The Lotus Cars Community banner

1 - 7 of 7 Posts

·
Banned
Joined
·
6,941 Posts
Discussion Starter #1 (Edited)
As we know our cars accelerate the fastest when in "Lift" or "V V" or (cringe) "VTEC" or when "on the cam", etc. This means that for max accel you need to stay in Lift at each upshift. And for twisty stuff you'd hope to be near the bottom of lift coming out of a turn to avoid the jump when it kicks in and be ready for a burst of accel before the next shift.

We have an 8000 RPM steady state redline. And a momentary redline for about 1.5 seconds at up to 8600 RPMs. I think 8500 is claimed, but it actually seems to be 8600. In the chart below I put in the 8600 RPM column for each gear but it will only hit that for sure in 1-2. I suppose that the higher gears can briefly exceed 8000 but how much depends on how much speed they can gain during that roughly 1.5 second period. Note that our shift lights are coordinated with this transient limit and this can help you out.

In a given gear from low revs, you hit Lift at about 6200 RPMs. Once you are in lift, it will stay on as long as you are over 5800 RPMs. For best acceleration you'd generally want to shift such that when in the next gear you are at or above Lift. There is more to the shift point RPM than that but the step-up in torque during Lift is the main thing to retain.

Here is a chart I made using the data from the Road & Track article in the Articles and Reviews section.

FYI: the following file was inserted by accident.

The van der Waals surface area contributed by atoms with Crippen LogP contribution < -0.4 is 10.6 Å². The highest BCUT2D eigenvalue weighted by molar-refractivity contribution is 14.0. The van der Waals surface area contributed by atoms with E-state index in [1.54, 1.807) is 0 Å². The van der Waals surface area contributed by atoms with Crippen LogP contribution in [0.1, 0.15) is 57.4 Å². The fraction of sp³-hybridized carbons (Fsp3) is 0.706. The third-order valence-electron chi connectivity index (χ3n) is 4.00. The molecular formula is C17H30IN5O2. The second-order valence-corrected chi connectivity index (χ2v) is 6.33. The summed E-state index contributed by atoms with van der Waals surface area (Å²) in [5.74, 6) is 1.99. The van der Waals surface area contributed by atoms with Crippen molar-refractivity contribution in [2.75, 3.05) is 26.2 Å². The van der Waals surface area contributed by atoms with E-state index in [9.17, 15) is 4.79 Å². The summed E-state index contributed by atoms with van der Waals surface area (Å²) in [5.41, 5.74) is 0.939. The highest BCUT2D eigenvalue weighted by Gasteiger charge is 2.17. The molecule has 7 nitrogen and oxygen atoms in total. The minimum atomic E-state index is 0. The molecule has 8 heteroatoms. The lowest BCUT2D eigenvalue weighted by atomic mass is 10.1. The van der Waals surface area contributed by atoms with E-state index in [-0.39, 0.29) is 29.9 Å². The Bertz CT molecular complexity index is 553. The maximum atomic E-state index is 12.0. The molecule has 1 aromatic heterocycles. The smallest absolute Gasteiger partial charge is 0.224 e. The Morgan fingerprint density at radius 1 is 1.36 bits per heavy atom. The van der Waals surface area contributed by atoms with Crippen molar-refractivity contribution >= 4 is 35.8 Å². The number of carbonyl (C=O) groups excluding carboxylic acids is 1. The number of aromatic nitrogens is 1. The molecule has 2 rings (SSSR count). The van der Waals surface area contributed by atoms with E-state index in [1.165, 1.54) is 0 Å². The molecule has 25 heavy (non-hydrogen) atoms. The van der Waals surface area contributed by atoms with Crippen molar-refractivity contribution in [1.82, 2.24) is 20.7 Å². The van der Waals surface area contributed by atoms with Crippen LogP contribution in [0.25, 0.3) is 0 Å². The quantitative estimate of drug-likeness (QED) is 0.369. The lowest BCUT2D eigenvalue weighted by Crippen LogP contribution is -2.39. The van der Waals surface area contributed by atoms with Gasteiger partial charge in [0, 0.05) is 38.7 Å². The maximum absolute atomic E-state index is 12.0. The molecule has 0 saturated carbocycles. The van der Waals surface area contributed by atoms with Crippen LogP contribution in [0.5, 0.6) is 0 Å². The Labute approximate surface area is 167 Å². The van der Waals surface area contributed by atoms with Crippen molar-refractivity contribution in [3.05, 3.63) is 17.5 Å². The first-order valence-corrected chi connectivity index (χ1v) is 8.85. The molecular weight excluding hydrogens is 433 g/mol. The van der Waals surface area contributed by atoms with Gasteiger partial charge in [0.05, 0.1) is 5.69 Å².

Gear__8000__8600__6200__5800___SHIFT-AT-RPM:LIFT
1____42MPH_45MPH_33MPH_30MPH___8600
2____64_____69____50_____46______8600
3____89_____96____69_____65______7300
4___112____120____87_____81______7400
5___142____153___110____103______6500
6___160____172___124____116_______N/A

Now these numbers are rounded off and so forth but you can see that when upshifting into 4,5 and 6 it is easy to stay at or above 5800 RPMs. For example when shifting from 3 to 4 you need to be at a road speed above 81 MPH, looking at the 5800 RPM column for 4th gear. In 3rd gear that would be when you shift at or above 7300 RPMs, the rightmost column for 3rd gear. The right most column is the RPM you need to be at or above in order to stay in lift when you upshift to the next higher gear. This is not necessarily the same as the best shift point at all times. You can see that the gear ratios close up in the higher gears.

So in first gear the strongest part of the powerband is not hit until you are a bit over 30 MPH. Cars like the BMW M-Coupe have to shift up to second at the point our cars are just getting to the sweet stuff! An early M coupe hits the meat of it's band by about 12-15 MPH or so. It would be interesting to see how fast the M-coupe can accelerate from say 30-45 MPH compared to our cars! You can be doing 30 MPH by the time you cross an intersection so the M-coupe has an advantage for the first 50-100 feet if both are launched off idle.
 

·
Registered
Joined
·
2,308 Posts
Good thread Stan. As a previous Audi TT driver (285hp) I have been relearning how to drive without electronics or quattro. This chart is very helpful.
 

·
shay2nak
Joined
·
24,910 Posts
Stan said:
It would be interesting to see how fast the M-coupe can accelerate from say 30-45 MPH compared to our cars! You can be doing 30 MPH by the time you cross an intersection so the M-coupe has an advantage for the first 50-100 feet if both are launched off idle.